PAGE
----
One day during my junior year of college, I passed by a friend’s room in our house. The room was dark and he was fast asleep inside. Nothing unusual, except that his stereo was blaring King Crimson’s Discipline at an ear shattering volume. I had never heard the band before, and I was quickly convinced that, if the devil had a den, this would be the house music: powerful driving polyrhythms; loud ominous guitars; and that curious, paranoid voice. Jaw dropped, while my friend slept, I sat around for hours to see if I liked it. I did.
King Crimson casts such a long shadow that it is probably unfair to draw a comparison with any new band. Yet, critics itch to draw the reference any time a young group is technically proficient, leans towards hard progressive rock and dabbles in odd time signatures. Of course, it helps if the group also cultivates predominately young male fans. You know, the ones who grew up rolling those hexagonal dice in Dungeons and Dragons (somehow Rush always got the jocks). Most recently, the band Tool has been hailed as inheritors to the throne. Granted, Tool is a great band. And yes, Lateralus is a very heavy record. But I’m still not ready to concede the coronation.
You see, Crimson did not just expand the lexicon of hard rock music. The early ‘80s incarnation of the band (its last until the same members reunited with an incredible expanded double trio line-up on 1994’s Thrak) also constructed its own form of smart avant-garde pop music. An oxymoron? Perhaps, but consider Thrak. It was not just an aural blitzkrieg. The album was compelling because it juxtaposed assaulting instrumentals with sprawling ballads like “One Time” and “Walking on Air”. And if we dig deep in the Crimson catalogue, we find other classics with unmistakably catchy hooks, like “21st Century Schizoid Man”, which, amazingly, I recently found on a list of songs at a karaoke bar (not wishing to press my luck, I stuck to the better-known pop branding of Bon Jovi’s “It’s My Life”).
So here’s my question: with technically proficient hard rock groups now abound, where is a progressive rock fan to turn for new music with that kind of melodic sensibility? One answer is the major label debut from Porcupine Tree, In Absentia. This is an impressive album that drips with Crimson’s progressive rock influence. But what sets this album apart is that Steven Wilson, the band’s frontman who wrote the songs and produced the album, was clearly set upon constructing intelligent popular music.
Take the first track, “Blackest Eyes”. The band storms out of the gate with a blistering guitar and heavy drums riffing through a sequence of tricky time signatures. But after that introduction, the tune changes gears to hit a slick even tempo acoustic groove, and Wilson’s vocals lifts an accessible tune to the chorus, where back-up harmonies shower over the catchy refrain before returning to the aggressive opening charge. And then, on the third track, “Lips of Ashes”, Wilson sprinkles his atmospheric guitar swells over a fascinating blend of Pink Floyd acoustic guitar (“Hey You”) and full harmonies akin to Crosby, Stills and Nash (“Guinnevere”). Original stuff.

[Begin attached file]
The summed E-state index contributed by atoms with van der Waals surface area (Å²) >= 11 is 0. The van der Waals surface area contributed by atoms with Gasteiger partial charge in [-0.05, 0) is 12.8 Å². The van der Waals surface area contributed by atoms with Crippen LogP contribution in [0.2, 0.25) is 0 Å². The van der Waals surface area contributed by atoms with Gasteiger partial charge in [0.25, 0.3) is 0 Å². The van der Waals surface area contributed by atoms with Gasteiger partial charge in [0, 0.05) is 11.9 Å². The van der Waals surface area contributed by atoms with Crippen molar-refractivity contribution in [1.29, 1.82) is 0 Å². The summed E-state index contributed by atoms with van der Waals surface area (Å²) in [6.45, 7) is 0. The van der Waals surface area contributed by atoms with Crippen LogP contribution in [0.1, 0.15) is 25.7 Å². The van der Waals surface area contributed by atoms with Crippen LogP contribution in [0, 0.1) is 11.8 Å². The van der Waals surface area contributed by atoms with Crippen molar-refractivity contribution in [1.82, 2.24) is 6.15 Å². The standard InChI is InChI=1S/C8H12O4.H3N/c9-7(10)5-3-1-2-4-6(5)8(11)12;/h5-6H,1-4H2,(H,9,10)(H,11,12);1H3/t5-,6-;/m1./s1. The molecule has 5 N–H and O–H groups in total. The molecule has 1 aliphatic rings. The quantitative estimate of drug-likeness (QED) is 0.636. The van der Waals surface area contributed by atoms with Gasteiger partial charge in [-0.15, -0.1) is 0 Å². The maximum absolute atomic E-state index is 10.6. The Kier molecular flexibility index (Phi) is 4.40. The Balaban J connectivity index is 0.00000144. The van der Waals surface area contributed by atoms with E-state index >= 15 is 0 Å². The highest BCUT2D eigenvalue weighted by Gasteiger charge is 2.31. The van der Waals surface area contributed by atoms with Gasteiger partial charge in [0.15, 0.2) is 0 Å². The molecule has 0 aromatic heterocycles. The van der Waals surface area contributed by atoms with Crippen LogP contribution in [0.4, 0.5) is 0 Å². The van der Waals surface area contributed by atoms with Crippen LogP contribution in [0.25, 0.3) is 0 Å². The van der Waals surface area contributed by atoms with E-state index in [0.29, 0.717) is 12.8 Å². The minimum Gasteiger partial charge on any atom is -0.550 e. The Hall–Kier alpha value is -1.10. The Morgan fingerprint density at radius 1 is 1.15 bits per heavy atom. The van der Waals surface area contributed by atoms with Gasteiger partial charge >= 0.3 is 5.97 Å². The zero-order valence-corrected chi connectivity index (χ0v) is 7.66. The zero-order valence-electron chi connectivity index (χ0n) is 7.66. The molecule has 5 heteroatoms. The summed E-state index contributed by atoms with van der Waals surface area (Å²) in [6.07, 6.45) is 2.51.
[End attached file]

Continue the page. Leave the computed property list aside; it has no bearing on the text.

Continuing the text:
But it is the fourth track, “The Sound of Muzak”, that stands out. It opens with Gavin Harrison, the band’s exceptional drummer, delivering an expert medium tempo polyrhythmic hi-hat, snare, and kick groove. Over a picked-out clean guitar riff, Wilson sings a lament over the sterile direction of music: “Soul gets squeezed / Edges get blunt / Demographic / Gives you what you want”. With the arrival of the chorus, the band settles into an even time signature. The sound lifts open with lush acoustic guitars; Colin Edwards minds the bottom with a terrifically tasteful bass line; and Wilson offers his most memorable pop chorus complete with smooth layered harmonies. In a perfect world, this would be a hit song, albeit an ironic one.
Another highlight is the ambitious “Gravity Eyelids”. Musically, this track actually reminds me of Crimson’s “One Time”. The song opens as a quasi-ballad featuring Wilson’s Belew-like vocals over a subtle industrial programmed drum track and hushed synthesizer choral voices. The feel fits the sleepy seduction of the lyrics, as the singer gently wakes his lover from her slumber. The track builds softly with keys, live drums and a deft melodic bass line right out of Tony Levin’s repertoire. And just as you think the song is coming to a close, it takes off on a furious electric guitar riff as the band carries the listener through an aggressive instrumental, symbolizing the consummation of the sleepily aroused lovers. The track ultimately returns to the soft chorus melody and opening drum track as the lovers return to sleep. You have to admire the thought and execution of this expansive production.
Porcupine Tree is a very good band, and In Absentia is a testament to their intelligence and musicianship. Also credit the engineer, Paul Northfield (Rush, Ozzy Osbourne, and Marilyn Manson), for the clear sonic palette, providing a platform for the tremendous live drums and full bass tone. Clocking in at over 68 minutes, the album certainly has its occasional dips and valleys, but it is a complete musical statement worth hearing. You just might find this trio to be three of a perfect pair.